Abraham Grunauer’s Whitehall Ranch near Tracy hired Robert G. LeTourneau (1888-1969) in 1919 to repair its old Holt scraper. LeTourneau recalled in his autobiography, “As I look back on it…, if that scraper had been in perfect working condition, I might never have gone into the manufacture of earth-moving equipment. …By the time I had it running I thought it was the most fascinating piece of machinery I had ever encountered.”
In 1920, LeTourneau borrowed one thousand dollars and bought a used 1915 Holt 75 Caterpillar Tractor, rented a Schmeiser scraper made in Davis, California, and began grading farmlands in San Joaquin County.
A couple years later (1922), LeTourneau established a workshop in south Stockton on Moss Avenue (now Ninth Street), west of McKinley (the old Highway 50 entrance to Stockton). “R.G.” was a mechanical genius and began building and continually improving his own scrapers in the yard of that tiny shop. In the book, Caterpillar Dozers and Tractors, Randy Leffingwell points out that for LeTourneau, “each model was a prototype; the successive model, the one that was supposed to be the ‘working version,’ contained enough improvements to be yet another prototype. And so it went for decades.”
From his little shop, about a mile and one-half south of the Holt plant, LeTourneau received the first of his 299 patents—he is now recognized as the world’s greatest and most prolific inventor of earthmoving equipment.
Robert G. LeTourneau completed many earthmoving projects as a contractor in the 1920s and early 1930s. His projects included the highway from Boulder City, Nevada, to the Colorado River that enabled the building of Hoover Dam. In California, LeTourneau built the racetrack at the San Joaquin County Fairgrounds, the Patterson Canal in adjacent Stanislaus County, the Lake of the Woods and Starr Bend levees near Marysville, the north approach to the Benicia railroad bridge, the Newhall Cut-off road, and the Santiago Dam in Orange County (at the time, the largest earthfill dam ever built).
In his autobiography, LeTourneau reflected:
Without knowing it at the time, I was in a remarkable position in 1928, and one that gave me a big advantage over my competitors. As a contractor I was able to see all the weaknesses of the earth-moving machinery then in use, and as a manufacturer I was able to do something about it. [The pieces of equipment developed] were built exclusively to help me get ahead as a contractor, but they were to become the foundation of our company.
In 1929, LeTourneau incorporated his Stockton business as R.G. LeTourneau, Incorporated. When the company started manufacturing equipment for direct sale, rather than for its own use, it outgrew its south Stockton workshop and yard. In 1930, R.G. LeTourneau, Incorporated moved to a new welded metal building in northeast Stockton, at the corner of East Roosevelt Street and School Avenue (near the junction of Wilson Way and Waterloo Road). Four years later, the company doubled the size of that plant and added a brick office building.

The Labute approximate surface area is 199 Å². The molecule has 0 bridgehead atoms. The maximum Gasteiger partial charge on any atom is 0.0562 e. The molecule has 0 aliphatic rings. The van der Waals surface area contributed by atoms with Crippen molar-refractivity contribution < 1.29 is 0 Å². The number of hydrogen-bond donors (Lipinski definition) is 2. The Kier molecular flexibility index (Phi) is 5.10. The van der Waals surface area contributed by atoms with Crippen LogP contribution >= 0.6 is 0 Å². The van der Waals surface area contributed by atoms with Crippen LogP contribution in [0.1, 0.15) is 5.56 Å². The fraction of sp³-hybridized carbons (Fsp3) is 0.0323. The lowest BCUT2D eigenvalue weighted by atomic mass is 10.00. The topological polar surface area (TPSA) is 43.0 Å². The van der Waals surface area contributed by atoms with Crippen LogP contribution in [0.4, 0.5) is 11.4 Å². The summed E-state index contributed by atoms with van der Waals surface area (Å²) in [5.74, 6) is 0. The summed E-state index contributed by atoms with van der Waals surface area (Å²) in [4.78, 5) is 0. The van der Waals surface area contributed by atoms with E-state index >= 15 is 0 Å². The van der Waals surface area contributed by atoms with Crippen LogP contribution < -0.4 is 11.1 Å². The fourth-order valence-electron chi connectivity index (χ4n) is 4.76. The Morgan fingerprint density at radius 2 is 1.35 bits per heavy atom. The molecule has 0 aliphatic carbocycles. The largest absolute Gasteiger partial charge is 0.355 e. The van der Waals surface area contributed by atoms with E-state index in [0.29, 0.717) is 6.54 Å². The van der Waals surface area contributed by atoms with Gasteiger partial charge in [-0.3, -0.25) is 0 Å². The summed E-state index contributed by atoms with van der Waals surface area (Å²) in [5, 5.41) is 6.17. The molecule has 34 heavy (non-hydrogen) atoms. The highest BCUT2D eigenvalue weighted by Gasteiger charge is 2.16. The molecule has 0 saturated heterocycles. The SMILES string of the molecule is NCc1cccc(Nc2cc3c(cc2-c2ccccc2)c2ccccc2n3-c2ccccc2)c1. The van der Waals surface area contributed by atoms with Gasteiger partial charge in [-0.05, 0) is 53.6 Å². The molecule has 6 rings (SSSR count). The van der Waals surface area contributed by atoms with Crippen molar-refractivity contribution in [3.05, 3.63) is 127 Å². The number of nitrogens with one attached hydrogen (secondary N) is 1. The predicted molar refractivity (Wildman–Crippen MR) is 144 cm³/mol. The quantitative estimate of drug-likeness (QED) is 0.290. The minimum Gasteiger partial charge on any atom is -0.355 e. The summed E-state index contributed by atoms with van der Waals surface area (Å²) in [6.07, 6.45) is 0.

In 1935, Caterpillar Tractor Co. convinced LeTourneau to move his operations to Peoria, Illinois, near the Caterpillar plant in East Peoria. The move made sense because R.G. LeTourneau, Incorporated supplied many implements used on Caterpillar tractors and had a marketing agreement with Caterpillar Tractor Co. The New Deal public works programs building roads, bridges, dams, and other infrastructure during the Great Depression in the 1930s created new markets for Caterpillar tractors. R.G. LeTourneau, Incorporated flourished as one of several official implement manufacturers for Caterpillar.
Robert G. LeTourneau invented many earthmoving machines, including a number of scrapers, bulldozer blades, and power control units and cable-operated systems, as well as an electric wheel drive, and the two-wheeled Tournapull tractor. He was the first to use electric-arc welded construction and low-pressure heavy-duty rubber tires on scrapers.
Leffingwell pointed out that “A large percentage of earth-moving science and technology sprang from [Robert G. LeTourneau’s] mind. It grew from his fingertips and took shape under his welding torches. He often was years ahead of everyone else….”
R.G. LeTourneau, Incorporated grew to become an international corporation with manufacturing plants in Toccoa, Georgia (established in 1938); Rydalmere, Australia (1941); Vicksburg, Mississippi (1942); and Longview, Texas (1946). The company built 70 percent of the heavy earthmoving equipment used by the Allies in World War II.
Robert G. LeTourneau was the president, chairman of the board, and chief engineer of R.G. LeTourneau, Incorporated from 1929 to 1966. He also founded LeTourneau University in Longview, Texas.
(This article was condensed from: “Earthmoving Capital of the World: San Joaquin County’s Agricultural Needs Led to Decades of Innovation,” The San Joaquin Historian, summer 2017, published by the San Joaquin County Historical Society.
David Stuart recently retired as the executive director of the San Joaquin County Historical Society. Previously, he directed the Sacramento History Museum, the Sacramento/Powerhouse Science Center, and museums in Ventura. His family settled in the Delta in 1860.
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